4 First Job Lessons Learned that I Still Apply Today

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When people ask me what my first job was, I usually answer Long John Silvers! I got hired the summer before my junior year of high school and 2 out of my 4 homies worked there! And I got paid a whopping $4.25 per hour - holla! Eventually I became friends with everyone I worked with and being a natural with customer service, I was often placed in front of customers - whether it was drive-thru or the front counter; whichever was busier, that's where I was at.  But here's the kicker - that may have been my first employed job but a year before then, in the beginning of my sophomore year, I started my first freelance job. Ya'll will laugh, but looking back, freelancing has always been in my bones.  I moved into the neighborhood in time to start 9th grade like everyone else and by 10th grade, I started to get to know more people. As they got to know me, they seemed to come to the conclusion that I can write (who knew??). Over a series of events, mid-year I found myself writing reports to a nice handful of returning clients - $20 for 3 pages, $2 for each additional page.  Boom.

Here are 4 lessons that I've learned from my first freelance job writing reports for other students in my school (haha you just have to laugh at that, seriously):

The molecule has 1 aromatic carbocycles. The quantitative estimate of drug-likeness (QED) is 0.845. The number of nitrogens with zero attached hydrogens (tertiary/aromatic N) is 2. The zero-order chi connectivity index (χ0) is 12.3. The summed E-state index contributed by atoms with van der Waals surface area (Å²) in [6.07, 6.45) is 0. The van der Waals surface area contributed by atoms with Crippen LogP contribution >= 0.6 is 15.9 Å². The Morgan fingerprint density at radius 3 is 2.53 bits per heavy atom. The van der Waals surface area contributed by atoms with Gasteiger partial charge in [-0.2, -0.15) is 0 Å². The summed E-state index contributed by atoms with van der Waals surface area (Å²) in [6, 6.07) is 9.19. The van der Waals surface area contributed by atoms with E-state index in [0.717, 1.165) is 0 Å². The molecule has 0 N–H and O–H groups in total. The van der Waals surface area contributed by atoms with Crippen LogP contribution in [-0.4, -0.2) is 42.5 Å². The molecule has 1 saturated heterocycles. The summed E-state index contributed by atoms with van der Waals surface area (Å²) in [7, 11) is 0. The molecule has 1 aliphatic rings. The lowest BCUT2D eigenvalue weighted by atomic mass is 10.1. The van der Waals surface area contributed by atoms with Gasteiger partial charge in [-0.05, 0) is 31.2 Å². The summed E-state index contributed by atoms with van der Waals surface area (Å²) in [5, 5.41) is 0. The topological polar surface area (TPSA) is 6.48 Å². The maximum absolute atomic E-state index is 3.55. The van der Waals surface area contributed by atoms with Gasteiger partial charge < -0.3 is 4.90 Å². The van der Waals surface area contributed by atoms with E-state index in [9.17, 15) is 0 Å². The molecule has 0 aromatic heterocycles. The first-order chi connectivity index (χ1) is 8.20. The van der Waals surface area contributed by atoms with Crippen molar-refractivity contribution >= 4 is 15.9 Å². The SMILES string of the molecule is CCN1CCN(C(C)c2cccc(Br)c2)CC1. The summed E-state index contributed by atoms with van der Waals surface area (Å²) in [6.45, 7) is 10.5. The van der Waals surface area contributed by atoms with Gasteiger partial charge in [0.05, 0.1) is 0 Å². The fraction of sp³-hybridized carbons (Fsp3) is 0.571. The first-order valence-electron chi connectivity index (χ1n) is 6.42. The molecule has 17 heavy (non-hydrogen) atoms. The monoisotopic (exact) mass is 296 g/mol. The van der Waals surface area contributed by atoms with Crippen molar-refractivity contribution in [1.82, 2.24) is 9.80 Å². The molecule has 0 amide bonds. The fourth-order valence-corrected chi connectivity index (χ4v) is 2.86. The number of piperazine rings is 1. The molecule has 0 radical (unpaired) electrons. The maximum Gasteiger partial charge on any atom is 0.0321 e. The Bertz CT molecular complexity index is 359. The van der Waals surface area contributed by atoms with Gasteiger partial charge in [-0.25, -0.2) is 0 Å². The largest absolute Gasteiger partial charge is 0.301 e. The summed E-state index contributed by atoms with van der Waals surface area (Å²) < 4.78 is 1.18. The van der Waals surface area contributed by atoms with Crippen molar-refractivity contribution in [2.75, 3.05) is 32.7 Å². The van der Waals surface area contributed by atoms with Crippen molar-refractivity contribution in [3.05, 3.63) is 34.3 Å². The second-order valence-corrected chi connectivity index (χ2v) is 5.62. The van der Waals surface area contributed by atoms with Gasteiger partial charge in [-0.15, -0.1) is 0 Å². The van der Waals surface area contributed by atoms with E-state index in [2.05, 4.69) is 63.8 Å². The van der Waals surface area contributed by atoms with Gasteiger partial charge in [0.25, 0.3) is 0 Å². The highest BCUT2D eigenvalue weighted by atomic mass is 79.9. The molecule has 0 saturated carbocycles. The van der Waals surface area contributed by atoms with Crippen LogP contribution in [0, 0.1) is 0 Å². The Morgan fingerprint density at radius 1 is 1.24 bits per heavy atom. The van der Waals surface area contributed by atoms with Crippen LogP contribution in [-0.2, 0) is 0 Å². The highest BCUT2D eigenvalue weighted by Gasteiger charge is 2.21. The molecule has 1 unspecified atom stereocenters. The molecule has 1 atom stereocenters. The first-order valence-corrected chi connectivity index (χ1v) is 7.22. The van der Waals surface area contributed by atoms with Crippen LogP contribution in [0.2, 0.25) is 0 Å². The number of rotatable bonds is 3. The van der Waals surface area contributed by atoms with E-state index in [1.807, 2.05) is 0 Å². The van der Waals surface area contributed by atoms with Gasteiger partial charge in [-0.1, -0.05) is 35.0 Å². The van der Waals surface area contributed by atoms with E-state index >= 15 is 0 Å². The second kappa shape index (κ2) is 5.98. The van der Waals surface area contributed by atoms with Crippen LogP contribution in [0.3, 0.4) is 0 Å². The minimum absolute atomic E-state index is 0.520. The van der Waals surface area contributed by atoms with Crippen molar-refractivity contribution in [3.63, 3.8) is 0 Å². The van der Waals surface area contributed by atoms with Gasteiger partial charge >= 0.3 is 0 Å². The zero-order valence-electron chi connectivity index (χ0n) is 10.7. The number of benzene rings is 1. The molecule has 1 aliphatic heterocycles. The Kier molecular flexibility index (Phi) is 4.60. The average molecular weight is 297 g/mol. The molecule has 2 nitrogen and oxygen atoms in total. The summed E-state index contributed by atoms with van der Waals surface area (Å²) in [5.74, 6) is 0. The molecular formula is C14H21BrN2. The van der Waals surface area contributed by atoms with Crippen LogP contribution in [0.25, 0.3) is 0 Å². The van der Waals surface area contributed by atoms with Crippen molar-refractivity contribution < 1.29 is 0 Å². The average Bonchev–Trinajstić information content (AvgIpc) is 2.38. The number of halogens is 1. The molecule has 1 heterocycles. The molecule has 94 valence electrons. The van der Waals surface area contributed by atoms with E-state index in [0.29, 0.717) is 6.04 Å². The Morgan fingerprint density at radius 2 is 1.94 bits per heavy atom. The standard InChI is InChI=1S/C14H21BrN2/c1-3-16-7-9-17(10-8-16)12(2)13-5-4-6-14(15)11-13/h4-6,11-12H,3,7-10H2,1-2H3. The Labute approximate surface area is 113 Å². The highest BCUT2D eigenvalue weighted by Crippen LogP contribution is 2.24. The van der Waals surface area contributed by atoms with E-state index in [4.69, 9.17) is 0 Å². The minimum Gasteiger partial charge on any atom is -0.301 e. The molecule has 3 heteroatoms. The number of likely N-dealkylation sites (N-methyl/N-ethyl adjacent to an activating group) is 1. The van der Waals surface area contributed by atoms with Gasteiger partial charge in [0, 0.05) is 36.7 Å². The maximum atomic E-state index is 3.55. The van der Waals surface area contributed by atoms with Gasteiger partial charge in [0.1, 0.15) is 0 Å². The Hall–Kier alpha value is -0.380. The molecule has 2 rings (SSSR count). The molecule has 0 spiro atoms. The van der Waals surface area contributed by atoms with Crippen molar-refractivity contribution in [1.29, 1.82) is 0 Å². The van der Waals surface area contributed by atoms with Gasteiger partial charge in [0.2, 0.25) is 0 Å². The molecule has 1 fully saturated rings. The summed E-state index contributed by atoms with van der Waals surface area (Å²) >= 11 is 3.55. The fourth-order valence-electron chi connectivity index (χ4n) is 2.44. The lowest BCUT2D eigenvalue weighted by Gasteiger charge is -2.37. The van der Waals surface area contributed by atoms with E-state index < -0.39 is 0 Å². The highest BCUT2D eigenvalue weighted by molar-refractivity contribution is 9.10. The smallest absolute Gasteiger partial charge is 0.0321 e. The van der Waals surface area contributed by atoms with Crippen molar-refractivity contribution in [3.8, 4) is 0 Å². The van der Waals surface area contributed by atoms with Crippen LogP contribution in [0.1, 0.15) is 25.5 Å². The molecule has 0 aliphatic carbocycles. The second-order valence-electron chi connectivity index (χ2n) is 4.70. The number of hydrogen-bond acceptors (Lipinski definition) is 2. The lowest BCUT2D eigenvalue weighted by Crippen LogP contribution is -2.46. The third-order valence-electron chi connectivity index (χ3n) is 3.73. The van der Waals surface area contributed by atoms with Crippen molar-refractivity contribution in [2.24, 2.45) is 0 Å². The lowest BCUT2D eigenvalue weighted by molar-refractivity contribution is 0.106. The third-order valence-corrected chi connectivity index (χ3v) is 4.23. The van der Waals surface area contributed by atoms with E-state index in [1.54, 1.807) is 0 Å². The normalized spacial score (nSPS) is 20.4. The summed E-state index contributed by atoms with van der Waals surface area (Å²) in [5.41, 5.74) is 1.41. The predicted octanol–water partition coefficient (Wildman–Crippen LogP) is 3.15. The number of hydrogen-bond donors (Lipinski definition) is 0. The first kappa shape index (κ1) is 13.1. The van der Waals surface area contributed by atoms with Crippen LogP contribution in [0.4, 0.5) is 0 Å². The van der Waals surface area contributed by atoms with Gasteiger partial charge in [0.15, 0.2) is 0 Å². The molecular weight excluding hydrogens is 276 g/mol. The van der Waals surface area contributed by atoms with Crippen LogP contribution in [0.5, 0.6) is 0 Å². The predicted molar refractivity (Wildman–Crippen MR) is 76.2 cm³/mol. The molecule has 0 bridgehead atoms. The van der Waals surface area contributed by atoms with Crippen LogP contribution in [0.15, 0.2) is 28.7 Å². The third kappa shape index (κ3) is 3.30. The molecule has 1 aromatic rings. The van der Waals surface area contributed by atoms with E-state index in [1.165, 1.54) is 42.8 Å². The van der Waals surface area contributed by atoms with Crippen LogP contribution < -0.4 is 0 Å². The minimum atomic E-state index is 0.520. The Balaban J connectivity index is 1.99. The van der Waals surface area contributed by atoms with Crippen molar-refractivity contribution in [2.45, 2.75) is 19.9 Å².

1. Take action. When opportunity knocks, you can either contemplate whether or not you will open the door and then plan all the different what if scenarios of what's happening on the other side of the door or you can simply open the door, then decide. I have a difficult time playing the what-if game, I'm more of a dive in and learn what works and what doesn't. Being one or the other doesn't make you right or wrong or even better than the other, it simply means that our approaches can be different. I've learned that those who need a plan to move forward bring a little more emotion to decisions than I do and most times have a firmer foundation to walk on if things don't work out. Although I'm still a dive in kind of gal, I've learned to open the door, check things out and decide whether or not it's an opportunity I want to take. You don't always need to take the opportunity placed before you, but you won't know whether or not you should until you take the first step of seeing what that opportunity is. In this case, a fellow student half jokingly said they'd pay me $20 to write their report because he or she had a busy weekend ahead and didn't have time to do it. In the big scheme of student life - this is wrong, I know and I'm not telling any student who may be reading this that it's ok, I'm just saying when I was 15 years old, I half jokingly responded with a "sure" and the rest is literally history.